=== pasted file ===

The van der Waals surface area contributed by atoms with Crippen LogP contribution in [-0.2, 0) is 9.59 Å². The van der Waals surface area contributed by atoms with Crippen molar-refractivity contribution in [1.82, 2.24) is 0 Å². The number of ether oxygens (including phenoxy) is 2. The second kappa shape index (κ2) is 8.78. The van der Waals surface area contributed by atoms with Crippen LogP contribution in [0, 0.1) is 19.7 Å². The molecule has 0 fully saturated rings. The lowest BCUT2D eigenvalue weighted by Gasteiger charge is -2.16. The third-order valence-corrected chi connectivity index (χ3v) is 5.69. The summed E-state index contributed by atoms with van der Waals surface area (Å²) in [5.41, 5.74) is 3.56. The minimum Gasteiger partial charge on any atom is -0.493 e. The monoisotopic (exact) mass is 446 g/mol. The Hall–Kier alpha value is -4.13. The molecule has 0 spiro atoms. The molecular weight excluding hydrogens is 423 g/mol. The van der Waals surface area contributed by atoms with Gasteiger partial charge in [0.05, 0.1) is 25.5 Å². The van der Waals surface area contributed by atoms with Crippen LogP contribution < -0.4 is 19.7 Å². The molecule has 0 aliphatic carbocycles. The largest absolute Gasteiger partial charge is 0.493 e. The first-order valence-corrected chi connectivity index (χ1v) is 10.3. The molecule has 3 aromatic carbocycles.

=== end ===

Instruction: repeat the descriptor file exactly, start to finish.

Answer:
The van der Waals surface area contributed by atoms with Crippen LogP contribution in [-0.2, 0) is 9.59 Å². The van der Waals surface area contributed by atoms with Crippen molar-refractivity contribution in [1.82, 2.24) is 0 Å². The number of ether oxygens (including phenoxy) is 2. The second kappa shape index (κ2) is 8.78. The van der Waals surface area contributed by atoms with Crippen LogP contribution in [0, 0.1) is 19.7 Å². The molecule has 0 fully saturated rings. The lowest BCUT2D eigenvalue weighted by Gasteiger charge is -2.16. The third-order valence-corrected chi connectivity index (χ3v) is 5.69. The summed E-state index contributed by atoms with van der Waals surface area (Å²) in [5.41, 5.74) is 3.56. The minimum Gasteiger partial charge on any atom is -0.493 e. The monoisotopic (exact) mass is 446 g/mol. The Hall–Kier alpha value is -4.13. The molecule has 0 spiro atoms. The molecular weight excluding hydrogens is 423 g/mol. The van der Waals surface area contributed by atoms with Gasteiger partial charge in [0.05, 0.1) is 25.5 Å². The van der Waals surface area contributed by atoms with Crippen LogP contribution < -0.4 is 19.7 Å². The molecule has 0 aliphatic carbocycles. The largest absolute Gasteiger partial charge is 0.493 e. The first-order valence-corrected chi connectivity index (χ1v) is 10.3. The molecule has 3 aromatic carbocycles.